CFO Series: Sanjay Bowry (Black Sheep Coffee) on Personal Financial Management

The CFO series to date has provided a lot of negative feedback around the use of finance technology for their personal finances. The most prominent insight is that the CFO community would rather use a spreadsheet over new apps & companies out there due to the limitations in their technological capability.

One of the few consistent mentions is Monzo; their prepaid cards have been recommended as an FX card, due to the lack of ATM fees or transaction fees (with the transfer to their current accounts, this will be maintained for a limited period of time).

Sanjay Bowry, however, provides an insight into the financial technology he has embraced, and used in his every day life. 

Sanjay has had a glorious career to date. From starting his training on the Tesco finance graduate programme, his career so far has involved heading up finance at Sainsbury's for South Asia to being CFO at the award winning mobile app, which rewarded users to take control of their data. He is now the Head of Strategy at Black Sheep Coffee, one of the fastest growing coffee chains in the UK. He is an active advisor and mentor for early stage start-ups and sits on the Board of Trustees for the charity, a grant giving organisation supporting the development of young people in the UK and Africa.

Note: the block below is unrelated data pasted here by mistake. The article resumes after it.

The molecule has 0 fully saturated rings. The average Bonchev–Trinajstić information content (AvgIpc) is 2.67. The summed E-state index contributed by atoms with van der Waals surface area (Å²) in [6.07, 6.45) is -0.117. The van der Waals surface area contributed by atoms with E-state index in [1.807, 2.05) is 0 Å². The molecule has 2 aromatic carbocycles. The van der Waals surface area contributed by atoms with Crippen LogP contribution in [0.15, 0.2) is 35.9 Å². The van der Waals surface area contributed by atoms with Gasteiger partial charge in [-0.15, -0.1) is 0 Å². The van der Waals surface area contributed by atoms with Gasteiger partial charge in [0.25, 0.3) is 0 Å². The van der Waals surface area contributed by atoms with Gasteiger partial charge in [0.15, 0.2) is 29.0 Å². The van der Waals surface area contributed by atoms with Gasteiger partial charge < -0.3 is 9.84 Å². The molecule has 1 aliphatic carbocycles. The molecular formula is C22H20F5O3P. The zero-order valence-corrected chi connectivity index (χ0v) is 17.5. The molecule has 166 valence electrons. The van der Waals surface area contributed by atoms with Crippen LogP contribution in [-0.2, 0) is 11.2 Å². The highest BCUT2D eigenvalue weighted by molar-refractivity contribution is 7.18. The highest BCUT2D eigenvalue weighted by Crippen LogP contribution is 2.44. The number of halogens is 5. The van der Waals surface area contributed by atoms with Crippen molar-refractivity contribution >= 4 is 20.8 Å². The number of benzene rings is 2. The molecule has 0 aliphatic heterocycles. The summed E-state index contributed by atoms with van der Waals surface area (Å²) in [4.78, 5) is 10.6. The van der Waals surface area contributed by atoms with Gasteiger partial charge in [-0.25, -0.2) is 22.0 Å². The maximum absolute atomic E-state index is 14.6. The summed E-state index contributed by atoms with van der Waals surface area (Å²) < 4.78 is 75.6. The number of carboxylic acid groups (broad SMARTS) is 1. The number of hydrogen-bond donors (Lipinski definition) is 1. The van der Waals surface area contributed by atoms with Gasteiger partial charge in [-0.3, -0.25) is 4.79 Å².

Sanjay, what is fintech to you? which personal finance technology do you use, (if any) and why?

I have totally embraced the fintech industry and have used a variety of the difference mobile applications and online tools; some have worked and some haven’t.


As a frequent traveller I live by Revolut, a secure, mobile-based current account that allows you to hold, exchange and transfer in 25 different currencies, without any fees. I spent the whole of December travelling around 3 continents and 6 countries and only needed the one card to take with me. I've never used a Travelex card, so cannot draw a direct comparison, however, typically Revolut will give you the best exchange rates, free ATM withdrawals and the ability to see purchases as soon as you make them. All of this is accessible through the app, rather than having to wait and check a bank statement. The app allowed me, while travelling, to see all my spending patterns, budget my finances and transfer my currency to different currencies from the push button. I didn't use Monzo during this process so I cannot compare with Revolut, but I did find Revolut invaluable while travelling. 

Seedrs and Crowdcube

The key fintech sites that I'm waiting to see the full potential of, are the crowdfunding websites. I have invested in around 5 different companies, through both Seedrs and Crowdcube. The most successful of these is Brewdog. I am still waiting to see if real returns can be made, and if it is actually as useful to low level investors as they make out. Seedrs and Crowdcube are hugely similar, however Seedrs are now playing around with a secondary market allowing you to sell your investments before the company that you have invested in does a trade sale or IPO. It allows you to see returns on your investments earlier. 

(Wee Scot Finance here: a secondary market is a an area on Seedr's websites where you can sell the shares that you have purchased in a company. Typically, if you invest in a company, you have to hold onto those shares until the company sells to another company, floats on the stock market (IPO) or goes bankrupt (where you don't see any money back). If you can sell your shares earlier to another investor you can get your money back (and maybe some more), sooner). 

Back to Sanjay...